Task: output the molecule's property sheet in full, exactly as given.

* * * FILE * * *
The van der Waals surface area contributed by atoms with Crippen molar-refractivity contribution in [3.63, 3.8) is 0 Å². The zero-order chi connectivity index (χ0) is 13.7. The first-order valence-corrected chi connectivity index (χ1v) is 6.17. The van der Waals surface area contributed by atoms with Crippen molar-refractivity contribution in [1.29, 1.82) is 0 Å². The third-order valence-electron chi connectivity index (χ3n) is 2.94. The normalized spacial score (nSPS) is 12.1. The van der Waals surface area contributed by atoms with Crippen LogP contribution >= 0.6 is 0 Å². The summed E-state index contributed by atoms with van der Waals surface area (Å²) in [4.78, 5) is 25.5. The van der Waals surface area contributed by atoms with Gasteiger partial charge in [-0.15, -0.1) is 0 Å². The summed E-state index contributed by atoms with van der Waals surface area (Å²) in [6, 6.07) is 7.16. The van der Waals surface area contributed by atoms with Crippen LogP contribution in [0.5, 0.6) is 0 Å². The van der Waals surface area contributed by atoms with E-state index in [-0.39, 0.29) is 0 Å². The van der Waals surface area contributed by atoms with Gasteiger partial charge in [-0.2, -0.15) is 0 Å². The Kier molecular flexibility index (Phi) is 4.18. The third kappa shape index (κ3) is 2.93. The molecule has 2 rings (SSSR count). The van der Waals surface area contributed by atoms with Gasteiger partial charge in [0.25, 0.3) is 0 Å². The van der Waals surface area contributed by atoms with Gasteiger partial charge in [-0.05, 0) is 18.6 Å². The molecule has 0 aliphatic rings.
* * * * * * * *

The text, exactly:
The van der Waals surface area contributed by atoms with Crippen molar-refractivity contribution in [3.63, 3.8) is 0 Å². The zero-order chi connectivity index (χ0) is 13.7. The first-order valence-corrected chi connectivity index (χ1v) is 6.17. The van der Waals surface area contributed by atoms with Crippen molar-refractivity contribution in [1.29, 1.82) is 0 Å². The third-order valence-electron chi connectivity index (χ3n) is 2.94. The normalized spacial score (nSPS) is 12.1. The van der Waals surface area contributed by atoms with Crippen LogP contribution >= 0.6 is 0 Å². The summed E-state index contributed by atoms with van der Waals surface area (Å²) in [4.78, 5) is 25.5. The van der Waals surface area contributed by atoms with Gasteiger partial charge in [-0.15, -0.1) is 0 Å². The summed E-state index contributed by atoms with van der Waals surface area (Å²) in [6, 6.07) is 7.16. The van der Waals surface area contributed by atoms with Crippen LogP contribution in [0.5, 0.6) is 0 Å². The van der Waals surface area contributed by atoms with E-state index in [-0.39, 0.29) is 0 Å². The van der Waals surface area contributed by atoms with Gasteiger partial charge in [-0.2, -0.15) is 0 Å². The Kier molecular flexibility index (Phi) is 4.18. The third kappa shape index (κ3) is 2.93. The molecule has 2 rings (SSSR count). The van der Waals surface area contributed by atoms with Gasteiger partial charge in [0.25, 0.3) is 0 Å². The van der Waals surface area contributed by atoms with Gasteiger partial charge in [-0.05, 0) is 18.6 Å². The molecule has 0 aliphatic rings.